Where so many compact floorstanders these days seem to strive for the biggest (and boomiest) bass they can generate from limited volume, the F35 comes at the problem from the other end, offering all of the clean, integrated delicacy and uncluttered detail of a great stand-mount – but underpinned by carefully executed bass extension that adds scale, weight, presence, and dimensionality without slowing progress, slurring rhythms, or adding an asteroid belt of colouration artefacts to obscure the view through the vital mid-bass. In truth, the Revels don’t go that low, but what matters is that they go low enough: low enough to add convincing body to vocals and warmth and complexity to instrumental harmonics, low enough to add shape to phrasing and pace to rhythmic surges: in short, low enough to satisfy but not so low as to get into trouble. Listen to Birdy’s brilliant cover of ‘Skinny Love’ [Birdy, Atlantic] and the F35s deliver both the distinctive character of her voice and the body and intent behind it, as well as a convincing sense of the scale, weight, and sonority of the piano. But what really impresses is the relationship between voice and instrument, the precocious teenager accompanying herself to impressive effect. Throw in studio effects and a band on a track like ‘1901’ and the F35s manage the increase in complexity, dynamic range, and space without fuss or confusion. You get full benefit from the deft production, full value from the arrangement. This ability to grow with the music, to do the intimate and delicate as easily as the more layered and energetic is a mark of the Revel’s well-behaved cabinet and low-colouration, its ability to deal with more energy, and more information without blurring or confusing proceedings. It also bodes well for future upgrades.
I started by listening to the F35s with an Arcam FMJ-A19, just the sort of moderately priced integrated amp you’d most likely find paired with a speaker of this type and price. But it wasn’t long before I’d graduated to an Icon Audio Stereo 60 tube integrated, an upshift the speakers embraced with remarkable enthusiasm. As good as they’d sounded with the little Arcam, offer them a richer diet and they lap it up, coming back for seconds. It had me wondering just how far you can push what is in reality one step up from a budget speaker. The answer is much, much further than you might think: Gryphon Diablo 300? No problem – bring it on. Getting just a little ridiculous, I started reaching for higher and higher end partnering pieces and if, hand on heart, I can’t say that the F35s delivered full value from the ARC Ref 10 line-stage and Berning QZs, nor can I complain about the results. This is an amazingly capable loudspeaker, its performance built on the core virtues of integration and low mechanical signature. Put more in and more comes out; it’s as simple as that. Sure, it never reaches right the way down, but it has more than enough bandwidth to deliver convincing performance on all but the biggest orchestral works in moderate sized rooms. More importantly, it doesn’t overdo or hype its low-frequencies, which is the key to its astonishing ability to grow with the partnering electronics.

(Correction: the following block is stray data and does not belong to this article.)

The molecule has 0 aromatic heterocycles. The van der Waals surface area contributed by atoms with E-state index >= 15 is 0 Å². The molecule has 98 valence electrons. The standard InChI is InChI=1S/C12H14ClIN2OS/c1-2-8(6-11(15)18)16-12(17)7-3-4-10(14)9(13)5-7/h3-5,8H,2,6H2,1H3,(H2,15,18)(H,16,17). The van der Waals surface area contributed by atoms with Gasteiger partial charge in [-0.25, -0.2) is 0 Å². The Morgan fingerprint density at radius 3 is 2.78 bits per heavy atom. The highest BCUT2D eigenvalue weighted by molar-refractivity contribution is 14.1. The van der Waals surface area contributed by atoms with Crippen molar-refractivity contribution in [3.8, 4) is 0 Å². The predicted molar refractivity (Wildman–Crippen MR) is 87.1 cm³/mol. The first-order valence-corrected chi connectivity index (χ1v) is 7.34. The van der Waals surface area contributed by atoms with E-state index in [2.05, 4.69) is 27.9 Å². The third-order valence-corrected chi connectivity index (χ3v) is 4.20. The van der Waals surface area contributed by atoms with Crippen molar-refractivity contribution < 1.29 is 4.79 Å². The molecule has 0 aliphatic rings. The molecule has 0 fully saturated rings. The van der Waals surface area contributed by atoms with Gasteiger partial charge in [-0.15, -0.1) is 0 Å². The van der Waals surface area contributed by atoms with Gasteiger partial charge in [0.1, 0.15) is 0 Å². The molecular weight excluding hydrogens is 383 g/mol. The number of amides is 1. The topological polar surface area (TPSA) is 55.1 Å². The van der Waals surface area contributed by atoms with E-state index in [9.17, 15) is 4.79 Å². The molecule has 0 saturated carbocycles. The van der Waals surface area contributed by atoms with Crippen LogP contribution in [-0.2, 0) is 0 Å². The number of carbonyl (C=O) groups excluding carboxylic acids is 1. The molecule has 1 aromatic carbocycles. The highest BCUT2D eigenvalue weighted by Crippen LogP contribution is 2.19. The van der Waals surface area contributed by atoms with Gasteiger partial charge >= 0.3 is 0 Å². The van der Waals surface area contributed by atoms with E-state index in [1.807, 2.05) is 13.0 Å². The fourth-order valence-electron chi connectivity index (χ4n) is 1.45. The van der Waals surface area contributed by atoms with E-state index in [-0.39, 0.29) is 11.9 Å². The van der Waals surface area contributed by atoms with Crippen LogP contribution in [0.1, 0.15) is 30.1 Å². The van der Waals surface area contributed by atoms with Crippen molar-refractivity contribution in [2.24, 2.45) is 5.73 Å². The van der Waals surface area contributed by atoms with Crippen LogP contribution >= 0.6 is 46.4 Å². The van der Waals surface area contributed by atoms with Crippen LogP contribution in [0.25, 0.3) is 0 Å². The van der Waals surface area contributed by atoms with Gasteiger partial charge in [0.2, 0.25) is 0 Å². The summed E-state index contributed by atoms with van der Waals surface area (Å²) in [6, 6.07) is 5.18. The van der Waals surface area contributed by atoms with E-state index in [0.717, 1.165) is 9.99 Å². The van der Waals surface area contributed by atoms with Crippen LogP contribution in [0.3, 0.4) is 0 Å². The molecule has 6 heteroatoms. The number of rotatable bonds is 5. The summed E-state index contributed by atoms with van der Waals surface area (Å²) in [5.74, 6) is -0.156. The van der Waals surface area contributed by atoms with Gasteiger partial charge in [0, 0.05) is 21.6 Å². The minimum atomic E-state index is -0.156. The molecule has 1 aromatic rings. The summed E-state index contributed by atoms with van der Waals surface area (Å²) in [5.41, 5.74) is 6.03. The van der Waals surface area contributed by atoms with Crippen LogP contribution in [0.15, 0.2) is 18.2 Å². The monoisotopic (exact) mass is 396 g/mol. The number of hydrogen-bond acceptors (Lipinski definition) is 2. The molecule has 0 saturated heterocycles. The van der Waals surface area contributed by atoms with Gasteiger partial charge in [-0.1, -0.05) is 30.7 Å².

The other thing the F35 gets spot on is its top to bottom balance. I’m sure the consistent driver materials help, but so too does the carefully judged top-end extension, with enough energy and detail to deliver satisfying air and locational cues, but not so much that the top-end sounds spotlit, bright, or harsh. The Revel’s musical range isn’t just seamlessly integrated, it’s satisfyingly rich of colour and tonal warmth to make for long-term listening pleasure. If you want to pick holes then you can look at the ultimate resolution available and the limited deep bass, but that’s to miss the point. All speakers are compromised and the F35 is no exception: it just chooses its compromises more successfully than the competition. If you want performance that lasts and satisfaction guaranteed, then the Revel Concentra F35 should be at the top of your shopping list. It looks like Revel might be about to get the attention (and hopefully the sales) that its high value, engineering led marketing model has always deserved. And it looks like customers shopping in the £1,500 price range are at serious risk of getting considerably more than they bargained for. Either way, this is one musically impressive package.
Type: 2½-way, reflex loaded loudspeaker
Driver Complement: 1× 25mm aluminium dome tweeter, 3× 133mm aluminium bass/mid units
Bandwidth: 55Hz – 20kHz ±3db
Impedance: 6 Ohms
Dimensions (WxHxD): 214 × 1050 × 294mm (including feet and spikes)
Weight: 18.6kg per speaker
Finishes: Gloss black or white
Price: £1,500 per pair
Manufactured by: Revel
Distributed in the UK by: Karma AV
Tel: +44(0)1423 358846